“There is a cleavage in the party that is generational,” said Hanger, the gubernatorial candidate in Pennsylvania who first seized on the Third Way Op-Ed. “There are people in the party who don’t have the mind-set of the older generation.”
Hanger described a party that has been shell-shocked since the defeat of George McGovern in 1972, that only believed “New Democrats” like Bill Clinton could win, and that has lived with economic policies instituted by Ronald Reagan even as the economy collapsed in 2008.
“There are two camps of Democrats, and one of them doesn’t have confidence in progressive ideas,” Hanger said. “Why is it that Democrats only speak glowingly and warmly of unions in front of union crowds?”
Democrats are unlikely to face the internecine battles the Republican Party has endured over the last five years. On the GOP side, after Rep. Steve Stockman announced a primary campaign against Sen. John Cornyn, calling the Texas lawmaker with a 93 percent lifetime rating from the American Conservative Union someone who “wakes up every morning and works to make the Senate a more liberal place,” Texas joined Kentucky, Kansas, South Carolina, Mississippi, Wyoming, and Tennessee as Republican battleground states. So far, no serious Democratic challengers have emerged to take on the party’s incumbents, and there is little infrastructure available for them to do so.
“There is a debate inside the party, not a split,” said Matt Bennett, vice president of public affairs for Third Way. “There is a split inside the Republican Party that is profound and dangerous for them as a party, and we think that it is good and healthy for there to be a debate. The tent is easily big enough to accommodate all sides of this.”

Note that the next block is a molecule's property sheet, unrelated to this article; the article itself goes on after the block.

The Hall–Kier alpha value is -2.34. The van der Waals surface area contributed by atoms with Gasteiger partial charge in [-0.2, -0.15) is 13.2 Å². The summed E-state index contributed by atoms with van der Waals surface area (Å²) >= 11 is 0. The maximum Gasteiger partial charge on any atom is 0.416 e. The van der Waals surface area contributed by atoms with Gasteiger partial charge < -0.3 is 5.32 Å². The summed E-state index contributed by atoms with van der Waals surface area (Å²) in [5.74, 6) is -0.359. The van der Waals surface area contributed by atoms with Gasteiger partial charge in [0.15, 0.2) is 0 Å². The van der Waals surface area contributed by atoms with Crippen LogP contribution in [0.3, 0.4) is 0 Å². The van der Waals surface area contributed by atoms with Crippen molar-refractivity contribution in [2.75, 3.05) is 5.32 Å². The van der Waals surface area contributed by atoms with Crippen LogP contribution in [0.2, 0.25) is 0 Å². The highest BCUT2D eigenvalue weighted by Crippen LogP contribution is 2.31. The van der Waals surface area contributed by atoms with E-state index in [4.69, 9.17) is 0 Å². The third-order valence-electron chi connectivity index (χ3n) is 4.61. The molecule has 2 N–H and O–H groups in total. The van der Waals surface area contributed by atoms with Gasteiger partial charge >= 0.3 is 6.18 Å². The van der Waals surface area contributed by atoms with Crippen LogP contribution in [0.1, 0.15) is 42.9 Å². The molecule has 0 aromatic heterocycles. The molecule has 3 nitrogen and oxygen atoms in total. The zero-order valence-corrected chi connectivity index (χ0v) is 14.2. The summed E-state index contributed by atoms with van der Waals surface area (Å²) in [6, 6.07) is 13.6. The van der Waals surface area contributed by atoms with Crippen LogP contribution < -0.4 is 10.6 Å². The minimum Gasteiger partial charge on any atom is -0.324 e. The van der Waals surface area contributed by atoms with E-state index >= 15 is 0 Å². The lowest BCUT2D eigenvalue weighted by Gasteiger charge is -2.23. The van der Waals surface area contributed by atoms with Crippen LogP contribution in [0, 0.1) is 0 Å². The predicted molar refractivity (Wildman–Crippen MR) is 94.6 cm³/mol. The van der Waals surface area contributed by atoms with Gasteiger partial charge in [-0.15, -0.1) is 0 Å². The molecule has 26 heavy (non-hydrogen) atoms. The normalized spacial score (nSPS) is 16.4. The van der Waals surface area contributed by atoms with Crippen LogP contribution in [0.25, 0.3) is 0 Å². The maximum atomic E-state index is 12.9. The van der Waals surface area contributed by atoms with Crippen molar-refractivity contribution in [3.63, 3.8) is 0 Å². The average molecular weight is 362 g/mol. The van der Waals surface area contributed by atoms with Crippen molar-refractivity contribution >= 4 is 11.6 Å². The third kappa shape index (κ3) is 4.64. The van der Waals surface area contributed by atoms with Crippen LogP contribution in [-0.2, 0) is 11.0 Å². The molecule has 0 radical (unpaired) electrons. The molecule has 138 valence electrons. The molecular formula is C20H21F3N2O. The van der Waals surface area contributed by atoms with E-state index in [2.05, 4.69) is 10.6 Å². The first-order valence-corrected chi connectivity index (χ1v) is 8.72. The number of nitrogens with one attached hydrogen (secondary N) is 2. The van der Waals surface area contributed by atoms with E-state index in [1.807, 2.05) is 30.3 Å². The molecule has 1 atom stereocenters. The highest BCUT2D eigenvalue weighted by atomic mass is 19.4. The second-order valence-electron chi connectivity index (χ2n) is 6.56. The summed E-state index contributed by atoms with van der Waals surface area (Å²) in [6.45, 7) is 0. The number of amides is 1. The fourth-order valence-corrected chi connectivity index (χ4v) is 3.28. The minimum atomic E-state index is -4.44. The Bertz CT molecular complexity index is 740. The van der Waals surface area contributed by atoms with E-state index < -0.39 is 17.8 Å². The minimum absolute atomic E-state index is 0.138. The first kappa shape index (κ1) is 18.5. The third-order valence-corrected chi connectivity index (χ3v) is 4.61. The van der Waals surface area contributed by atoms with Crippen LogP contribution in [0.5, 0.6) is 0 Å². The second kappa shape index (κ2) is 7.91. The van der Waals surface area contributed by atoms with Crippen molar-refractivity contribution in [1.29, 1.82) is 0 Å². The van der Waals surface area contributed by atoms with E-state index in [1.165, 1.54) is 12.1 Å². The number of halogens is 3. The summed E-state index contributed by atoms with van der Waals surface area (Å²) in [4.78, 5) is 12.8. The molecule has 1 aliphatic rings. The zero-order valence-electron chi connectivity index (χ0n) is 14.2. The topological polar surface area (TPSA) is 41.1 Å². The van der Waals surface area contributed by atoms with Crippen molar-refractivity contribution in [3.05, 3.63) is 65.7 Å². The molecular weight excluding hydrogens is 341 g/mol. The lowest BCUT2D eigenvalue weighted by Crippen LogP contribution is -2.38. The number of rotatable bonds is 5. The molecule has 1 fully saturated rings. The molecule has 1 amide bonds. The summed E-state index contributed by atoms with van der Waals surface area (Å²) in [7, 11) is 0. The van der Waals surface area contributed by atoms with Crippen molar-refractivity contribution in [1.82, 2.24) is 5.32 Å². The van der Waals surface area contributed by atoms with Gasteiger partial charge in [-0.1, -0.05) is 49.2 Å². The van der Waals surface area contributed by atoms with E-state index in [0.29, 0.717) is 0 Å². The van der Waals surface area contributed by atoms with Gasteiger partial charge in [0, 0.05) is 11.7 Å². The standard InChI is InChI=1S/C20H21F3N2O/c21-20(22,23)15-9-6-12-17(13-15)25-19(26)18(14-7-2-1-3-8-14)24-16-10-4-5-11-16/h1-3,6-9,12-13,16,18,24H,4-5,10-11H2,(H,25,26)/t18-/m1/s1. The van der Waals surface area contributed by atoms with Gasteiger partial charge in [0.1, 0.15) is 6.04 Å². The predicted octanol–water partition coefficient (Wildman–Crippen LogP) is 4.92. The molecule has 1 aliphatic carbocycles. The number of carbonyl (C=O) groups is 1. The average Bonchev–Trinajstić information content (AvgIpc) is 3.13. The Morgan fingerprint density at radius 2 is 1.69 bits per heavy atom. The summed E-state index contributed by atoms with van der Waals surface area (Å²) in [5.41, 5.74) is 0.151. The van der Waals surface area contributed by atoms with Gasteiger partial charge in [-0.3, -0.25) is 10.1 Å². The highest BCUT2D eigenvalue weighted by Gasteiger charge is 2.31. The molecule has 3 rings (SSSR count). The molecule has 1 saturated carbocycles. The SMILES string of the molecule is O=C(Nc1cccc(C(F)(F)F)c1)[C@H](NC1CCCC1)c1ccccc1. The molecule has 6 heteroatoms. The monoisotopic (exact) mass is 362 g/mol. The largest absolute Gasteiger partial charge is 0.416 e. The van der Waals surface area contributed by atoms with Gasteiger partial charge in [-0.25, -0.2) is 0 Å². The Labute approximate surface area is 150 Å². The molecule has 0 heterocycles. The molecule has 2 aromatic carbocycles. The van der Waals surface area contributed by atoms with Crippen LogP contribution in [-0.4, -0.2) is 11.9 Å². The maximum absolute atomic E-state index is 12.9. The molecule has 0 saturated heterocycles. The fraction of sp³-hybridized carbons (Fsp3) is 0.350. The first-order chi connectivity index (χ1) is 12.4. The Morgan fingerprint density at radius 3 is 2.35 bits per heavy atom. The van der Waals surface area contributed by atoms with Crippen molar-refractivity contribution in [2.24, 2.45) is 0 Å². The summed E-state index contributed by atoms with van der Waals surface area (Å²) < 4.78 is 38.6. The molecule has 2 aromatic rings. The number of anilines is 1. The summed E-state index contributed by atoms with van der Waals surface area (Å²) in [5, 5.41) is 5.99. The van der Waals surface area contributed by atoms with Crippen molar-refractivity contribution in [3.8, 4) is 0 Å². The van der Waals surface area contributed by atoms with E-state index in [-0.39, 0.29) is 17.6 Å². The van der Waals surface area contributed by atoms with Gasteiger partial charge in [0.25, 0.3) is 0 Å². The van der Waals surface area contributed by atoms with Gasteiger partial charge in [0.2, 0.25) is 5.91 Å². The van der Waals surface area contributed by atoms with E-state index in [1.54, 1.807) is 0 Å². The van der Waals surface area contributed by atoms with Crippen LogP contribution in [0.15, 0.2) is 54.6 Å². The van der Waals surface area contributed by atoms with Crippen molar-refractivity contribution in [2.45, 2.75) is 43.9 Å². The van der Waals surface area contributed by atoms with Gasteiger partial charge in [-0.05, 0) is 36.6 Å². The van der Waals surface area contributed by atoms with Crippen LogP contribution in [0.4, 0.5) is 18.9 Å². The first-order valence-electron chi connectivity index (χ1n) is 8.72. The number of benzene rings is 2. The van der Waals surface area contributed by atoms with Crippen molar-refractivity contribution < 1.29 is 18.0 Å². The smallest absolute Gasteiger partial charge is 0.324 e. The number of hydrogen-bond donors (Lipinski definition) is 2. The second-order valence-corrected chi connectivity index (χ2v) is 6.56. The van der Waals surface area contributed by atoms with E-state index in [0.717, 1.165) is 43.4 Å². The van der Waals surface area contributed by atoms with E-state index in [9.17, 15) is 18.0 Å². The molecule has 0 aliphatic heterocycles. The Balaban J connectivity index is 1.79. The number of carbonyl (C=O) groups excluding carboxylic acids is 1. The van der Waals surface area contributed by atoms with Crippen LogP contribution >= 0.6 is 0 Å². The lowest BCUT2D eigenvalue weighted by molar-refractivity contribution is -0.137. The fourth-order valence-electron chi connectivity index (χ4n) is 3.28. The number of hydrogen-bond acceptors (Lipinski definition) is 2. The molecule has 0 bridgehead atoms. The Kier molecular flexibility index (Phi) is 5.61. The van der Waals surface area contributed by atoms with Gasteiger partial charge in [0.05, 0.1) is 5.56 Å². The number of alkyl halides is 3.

Instead, the new Democratic fight is reminiscent of how the Iraq War roiled the party from 2004 to 2008, when Clinton’s front-runner status in the presidential primary was upended in part by her hawkish stance, and candidates for U.S. Senate to City Council were forced to announce which side of the line they were on. If today’s policy differences are small—the governor of the commonwealth of Pennsylvania, for example, is unlikely to have a huge say on Wall Street regulation, and de Blasio’s economic proposals were not so different from those of his rivals in New York City’s Democratic mayoral primary—the distinction is one of emphasis.
“I do think that economic inequality is going to be the issue in the 2014 election the way the Iraq War was in the 2006 election,” said Jim Dean, president of Democracy for America. “And I think you are going to see the Democratic leadership start to move on issues of inequality and financial reform pretty quickly. They understand how upset people are.”
Should the economic populists from the Warren wing take over the party, how much they can govern remains to be seen. Ed Rendell, the former governor of Pennsylvania, said the debate is really between “economic populists” and “economic realists,” and he added that he doubts it will come to much.
“You can certainly do things to promote a fairer economic reality, but it can’t be the be-all and end-all of the government,” he said. “Wait and see how populist Bill de Blasio is when he actually has to govern.”
“Look at the turnout in New York,” he added. “It’s not like you had people pouring out of their homes to support the populist message…If Elizabeth Warren ran in the Democratic presidential primary, she gets 15-18 percent, tops.”